24. Apologies for slow reply Ben. What he said.

    Comment by Lee Clark — December 1, 2014 @ 11:41 am

  25. >Philip didn’t bother, which caused the Spartans to think they still counted for something when really, it meant they had declined to the point of irrelevance.

    Yes, even their Laconic wit was irrelevant. Essentially, their response is saying “you won’t invade, because we won’t annoy you”. Which was the response Philip wanted. He wouldn’t have bothered with the threat otherwise.

    Comment by Ben Wilson — December 1, 2014 @ 8:01 pm

  26. Well… yeah – nah. I feel I have to stand up for the Spartans here… (I am Spartacus?) Which is not the same, I hasten to add, as saying that John Key will win the next election.. . . .

    The Spartans were not finally subdued until AD 71, by Rome – which, post 346 BC is a considerable time for any nation to exist on the point of irrelevance. Phillip and Alexander took on many enemies, and travelled far and wide looking for fights.

    It is feasible to assume Phillip refused to engage the Spartans because they were essentially neutered, but equally feasible to assume that neither he nor Alexander were unwise enough to invade Sparta (even if it was on their doorstep) as they felt it would be costly, and perhaps mortally damaging for them do so. At the same time it is likely that they achieved a stand-off of some sort, but Phillip of Macedonia appears to have been a guy with a gift for often making the right decisions.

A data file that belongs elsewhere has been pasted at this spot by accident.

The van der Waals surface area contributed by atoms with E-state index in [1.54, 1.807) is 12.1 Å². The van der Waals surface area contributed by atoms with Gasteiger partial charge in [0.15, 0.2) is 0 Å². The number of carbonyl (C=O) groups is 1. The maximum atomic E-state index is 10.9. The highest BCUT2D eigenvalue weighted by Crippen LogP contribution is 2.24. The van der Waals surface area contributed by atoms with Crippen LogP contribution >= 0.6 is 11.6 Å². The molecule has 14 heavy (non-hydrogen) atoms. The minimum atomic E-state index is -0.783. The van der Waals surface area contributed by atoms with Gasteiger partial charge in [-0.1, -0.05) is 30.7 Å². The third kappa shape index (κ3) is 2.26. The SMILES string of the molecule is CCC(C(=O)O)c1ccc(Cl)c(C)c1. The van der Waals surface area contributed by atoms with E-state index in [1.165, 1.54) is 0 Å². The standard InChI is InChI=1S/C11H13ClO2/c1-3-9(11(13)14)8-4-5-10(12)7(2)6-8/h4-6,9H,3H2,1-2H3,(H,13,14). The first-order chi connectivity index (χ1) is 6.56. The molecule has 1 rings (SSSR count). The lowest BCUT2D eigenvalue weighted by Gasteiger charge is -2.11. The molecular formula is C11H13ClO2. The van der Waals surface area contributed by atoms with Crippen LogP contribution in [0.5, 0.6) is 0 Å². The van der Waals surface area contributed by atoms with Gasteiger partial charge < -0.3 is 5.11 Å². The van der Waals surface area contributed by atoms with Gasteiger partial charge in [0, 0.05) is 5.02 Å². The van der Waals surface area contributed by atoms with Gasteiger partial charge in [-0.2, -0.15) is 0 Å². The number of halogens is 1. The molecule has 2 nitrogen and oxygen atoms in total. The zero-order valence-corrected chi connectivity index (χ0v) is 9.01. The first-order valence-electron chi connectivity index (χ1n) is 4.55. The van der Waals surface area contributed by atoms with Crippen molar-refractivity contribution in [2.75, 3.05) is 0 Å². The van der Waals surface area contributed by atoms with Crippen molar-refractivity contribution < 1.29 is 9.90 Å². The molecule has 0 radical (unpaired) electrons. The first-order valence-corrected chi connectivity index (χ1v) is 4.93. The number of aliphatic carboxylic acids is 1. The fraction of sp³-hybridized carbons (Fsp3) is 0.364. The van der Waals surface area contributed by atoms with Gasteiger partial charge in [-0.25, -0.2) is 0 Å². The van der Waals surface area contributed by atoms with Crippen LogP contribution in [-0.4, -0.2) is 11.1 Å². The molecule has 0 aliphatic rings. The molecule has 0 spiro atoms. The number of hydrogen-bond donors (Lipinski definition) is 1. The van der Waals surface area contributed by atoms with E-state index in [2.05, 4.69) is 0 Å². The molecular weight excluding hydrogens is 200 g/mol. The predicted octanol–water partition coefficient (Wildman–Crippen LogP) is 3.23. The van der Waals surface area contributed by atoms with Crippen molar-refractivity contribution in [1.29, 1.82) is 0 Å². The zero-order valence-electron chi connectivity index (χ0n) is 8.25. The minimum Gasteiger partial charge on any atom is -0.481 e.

ps I don’t think they would have called it ‘wit’ – I don’t think the Spartans really did ‘witty’.

    Comment by Lee Clark — December 2, 2014 @ 1:00 pm

  27. I’m liking the Myers-Briggs explanation for Key’s predicament, if this is about his psychology. He’s an ESTP, as far as I know. Google some things about ESTP under pressure, ESTP under stress, ESTP lying, or ESTP sociopath, and you’ll come up with a lot of insightful stuff. Key is behaving true to form.

    Comment by Kristin Rees — December 3, 2014 @ 12:42 am

  28. >as they felt it would be costly

    Maybe. Or perhaps they just didn’t feel threatened and liked the Spartans for sentimental reasons.

    >The Spartans were not finally subdued until AD 71, by Rome – which, post 346 BC is a considerable time for any nation to exist on the point of irrelevance

    Depends what you mean by subdued. They were thoroughly defeated by Titus Quinctius Flamininus, in the middle of the 2nd Century BC, and again by Lucius Mummius at which point it was incorporated into the Achaen League and is never mentioned as an independent state ever again. Sparta was pretty much a tourist attraction for rich Romans after that. The elites of the ancient world had a bit of a love affair with Sparta, since it was the place from which all the Homeric Greeks hailed. There’s a word for it – “Laconophilia”. The culture of the Spartans seemed to impress aristocrats, and they paid tribute and were no threat. I find it weird, since it sounds like a fucking horrible place for most of the people in it, but if you’re from a slave culture in the first place, a region where hundreds of thousands of slaves served a few thousands citizens, it might have seemed like paradise.